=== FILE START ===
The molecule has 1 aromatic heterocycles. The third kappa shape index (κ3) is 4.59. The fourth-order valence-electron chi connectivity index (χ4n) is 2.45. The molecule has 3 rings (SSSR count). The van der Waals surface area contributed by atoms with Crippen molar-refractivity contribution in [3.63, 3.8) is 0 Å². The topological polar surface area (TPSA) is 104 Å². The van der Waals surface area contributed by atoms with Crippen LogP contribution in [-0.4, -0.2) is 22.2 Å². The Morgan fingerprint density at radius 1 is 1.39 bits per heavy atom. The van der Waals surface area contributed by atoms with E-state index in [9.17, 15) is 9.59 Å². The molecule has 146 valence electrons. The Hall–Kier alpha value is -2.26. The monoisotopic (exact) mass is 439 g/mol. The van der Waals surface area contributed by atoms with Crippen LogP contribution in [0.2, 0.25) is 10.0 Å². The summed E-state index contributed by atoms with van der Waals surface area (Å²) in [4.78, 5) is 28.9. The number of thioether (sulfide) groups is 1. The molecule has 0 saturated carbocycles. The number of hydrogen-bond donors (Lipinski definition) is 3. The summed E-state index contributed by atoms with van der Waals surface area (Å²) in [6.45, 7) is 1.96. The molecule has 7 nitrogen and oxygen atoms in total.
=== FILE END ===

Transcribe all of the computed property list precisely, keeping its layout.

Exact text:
The molecule has 1 aromatic heterocycles. The third kappa shape index (κ3) is 4.59. The fourth-order valence-electron chi connectivity index (χ4n) is 2.45. The molecule has 3 rings (SSSR count). The van der Waals surface area contributed by atoms with Crippen molar-refractivity contribution in [3.63, 3.8) is 0 Å². The topological polar surface area (TPSA) is 104 Å². The van der Waals surface area contributed by atoms with Crippen LogP contribution in [-0.4, -0.2) is 22.2 Å². The Morgan fingerprint density at radius 1 is 1.39 bits per heavy atom. The van der Waals surface area contributed by atoms with E-state index in [9.17, 15) is 9.59 Å². The molecule has 146 valence electrons. The Hall–Kier alpha value is -2.26. The monoisotopic (exact) mass is 439 g/mol. The van der Waals surface area contributed by atoms with Crippen LogP contribution in [0.2, 0.25) is 10.0 Å². The summed E-state index contributed by atoms with van der Waals surface area (Å²) in [4.78, 5) is 28.9. The number of thioether (sulfide) groups is 1. The molecule has 0 saturated carbocycles. The number of hydrogen-bond donors (Lipinski definition) is 3. The summed E-state index contributed by atoms with van der Waals surface area (Å²) in [6.45, 7) is 1.96. The molecule has 7 nitrogen and oxygen atoms in total.